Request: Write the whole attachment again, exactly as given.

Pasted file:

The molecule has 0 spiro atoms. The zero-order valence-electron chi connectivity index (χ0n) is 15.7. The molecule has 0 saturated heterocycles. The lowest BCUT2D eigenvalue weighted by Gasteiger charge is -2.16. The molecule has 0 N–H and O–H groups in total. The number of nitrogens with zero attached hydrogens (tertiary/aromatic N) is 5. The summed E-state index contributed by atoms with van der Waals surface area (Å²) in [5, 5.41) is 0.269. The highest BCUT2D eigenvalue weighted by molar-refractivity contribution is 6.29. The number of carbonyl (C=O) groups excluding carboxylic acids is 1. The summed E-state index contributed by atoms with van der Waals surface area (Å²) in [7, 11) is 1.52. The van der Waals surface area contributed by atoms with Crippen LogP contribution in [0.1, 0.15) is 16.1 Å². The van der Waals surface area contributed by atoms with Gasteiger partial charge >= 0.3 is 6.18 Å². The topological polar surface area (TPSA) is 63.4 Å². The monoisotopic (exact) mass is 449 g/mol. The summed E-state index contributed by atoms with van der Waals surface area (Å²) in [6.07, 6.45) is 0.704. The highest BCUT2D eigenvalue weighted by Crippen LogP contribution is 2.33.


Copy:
The molecule has 0 spiro atoms. The zero-order valence-electron chi connectivity index (χ0n) is 15.7. The molecule has 0 saturated heterocycles. The lowest BCUT2D eigenvalue weighted by Gasteiger charge is -2.16. The molecule has 0 N–H and O–H groups in total. The number of nitrogens with zero attached hydrogens (tertiary/aromatic N) is 5. The summed E-state index contributed by atoms with van der Waals surface area (Å²) in [5, 5.41) is 0.269. The highest BCUT2D eigenvalue weighted by molar-refractivity contribution is 6.29. The number of carbonyl (C=O) groups excluding carboxylic acids is 1. The summed E-state index contributed by atoms with van der Waals surface area (Å²) in [7, 11) is 1.52. The van der Waals surface area contributed by atoms with Crippen LogP contribution in [0.1, 0.15) is 16.1 Å². The van der Waals surface area contributed by atoms with Gasteiger partial charge >= 0.3 is 6.18 Å². The topological polar surface area (TPSA) is 63.4 Å². The monoisotopic (exact) mass is 449 g/mol. The summed E-state index contributed by atoms with van der Waals surface area (Å²) in [6.07, 6.45) is 0.704. The highest BCUT2D eigenvalue weighted by Crippen LogP contribution is 2.33.